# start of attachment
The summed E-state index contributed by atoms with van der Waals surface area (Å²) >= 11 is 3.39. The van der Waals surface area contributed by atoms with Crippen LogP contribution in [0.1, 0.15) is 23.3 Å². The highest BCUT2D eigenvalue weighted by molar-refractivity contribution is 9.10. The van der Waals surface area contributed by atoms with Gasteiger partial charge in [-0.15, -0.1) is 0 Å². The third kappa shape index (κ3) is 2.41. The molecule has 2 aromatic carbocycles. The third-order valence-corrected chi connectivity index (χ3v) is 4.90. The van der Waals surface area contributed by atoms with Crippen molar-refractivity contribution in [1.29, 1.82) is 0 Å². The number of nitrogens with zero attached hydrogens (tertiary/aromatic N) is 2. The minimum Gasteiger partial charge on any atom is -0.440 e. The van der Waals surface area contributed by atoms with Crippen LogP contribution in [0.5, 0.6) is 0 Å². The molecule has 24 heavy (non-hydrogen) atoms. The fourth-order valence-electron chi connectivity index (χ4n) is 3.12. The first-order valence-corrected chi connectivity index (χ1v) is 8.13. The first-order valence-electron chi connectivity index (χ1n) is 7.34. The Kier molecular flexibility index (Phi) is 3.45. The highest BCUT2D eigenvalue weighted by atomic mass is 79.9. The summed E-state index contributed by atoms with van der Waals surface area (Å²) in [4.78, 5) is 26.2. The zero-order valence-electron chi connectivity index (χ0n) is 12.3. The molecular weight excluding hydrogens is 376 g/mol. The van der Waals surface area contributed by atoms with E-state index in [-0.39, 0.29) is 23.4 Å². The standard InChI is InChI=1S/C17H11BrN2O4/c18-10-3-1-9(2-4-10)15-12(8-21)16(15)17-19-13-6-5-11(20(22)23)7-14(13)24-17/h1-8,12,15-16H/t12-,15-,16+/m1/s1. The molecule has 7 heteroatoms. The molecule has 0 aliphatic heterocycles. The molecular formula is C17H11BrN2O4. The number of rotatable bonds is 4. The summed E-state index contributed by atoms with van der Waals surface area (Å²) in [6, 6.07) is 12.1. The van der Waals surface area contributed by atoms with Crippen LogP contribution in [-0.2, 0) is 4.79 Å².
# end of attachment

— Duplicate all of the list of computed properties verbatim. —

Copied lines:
The summed E-state index contributed by atoms with van der Waals surface area (Å²) >= 11 is 3.39. The van der Waals surface area contributed by atoms with Crippen LogP contribution in [0.1, 0.15) is 23.3 Å². The highest BCUT2D eigenvalue weighted by molar-refractivity contribution is 9.10. The van der Waals surface area contributed by atoms with Gasteiger partial charge in [-0.15, -0.1) is 0 Å². The third kappa shape index (κ3) is 2.41. The molecule has 2 aromatic carbocycles. The third-order valence-corrected chi connectivity index (χ3v) is 4.90. The van der Waals surface area contributed by atoms with Crippen molar-refractivity contribution in [1.29, 1.82) is 0 Å². The number of nitrogens with zero attached hydrogens (tertiary/aromatic N) is 2. The minimum Gasteiger partial charge on any atom is -0.440 e. The van der Waals surface area contributed by atoms with Crippen LogP contribution in [0.5, 0.6) is 0 Å². The molecule has 24 heavy (non-hydrogen) atoms. The fourth-order valence-electron chi connectivity index (χ4n) is 3.12. The first-order valence-corrected chi connectivity index (χ1v) is 8.13. The first-order valence-electron chi connectivity index (χ1n) is 7.34. The Kier molecular flexibility index (Phi) is 3.45. The highest BCUT2D eigenvalue weighted by atomic mass is 79.9. The summed E-state index contributed by atoms with van der Waals surface area (Å²) in [4.78, 5) is 26.2. The zero-order valence-electron chi connectivity index (χ0n) is 12.3. The molecular weight excluding hydrogens is 376 g/mol. The van der Waals surface area contributed by atoms with E-state index in [-0.39, 0.29) is 23.4 Å². The standard InChI is InChI=1S/C17H11BrN2O4/c18-10-3-1-9(2-4-10)15-12(8-21)16(15)17-19-13-6-5-11(20(22)23)7-14(13)24-17/h1-8,12,15-16H/t12-,15-,16+/m1/s1. The molecule has 7 heteroatoms. The molecule has 0 aliphatic heterocycles. The molecular formula is C17H11BrN2O4. The number of rotatable bonds is 4. The summed E-state index contributed by atoms with van der Waals surface area (Å²) in [6, 6.07) is 12.1. The van der Waals surface area contributed by atoms with Crippen LogP contribution in [-0.2, 0) is 4.79 Å².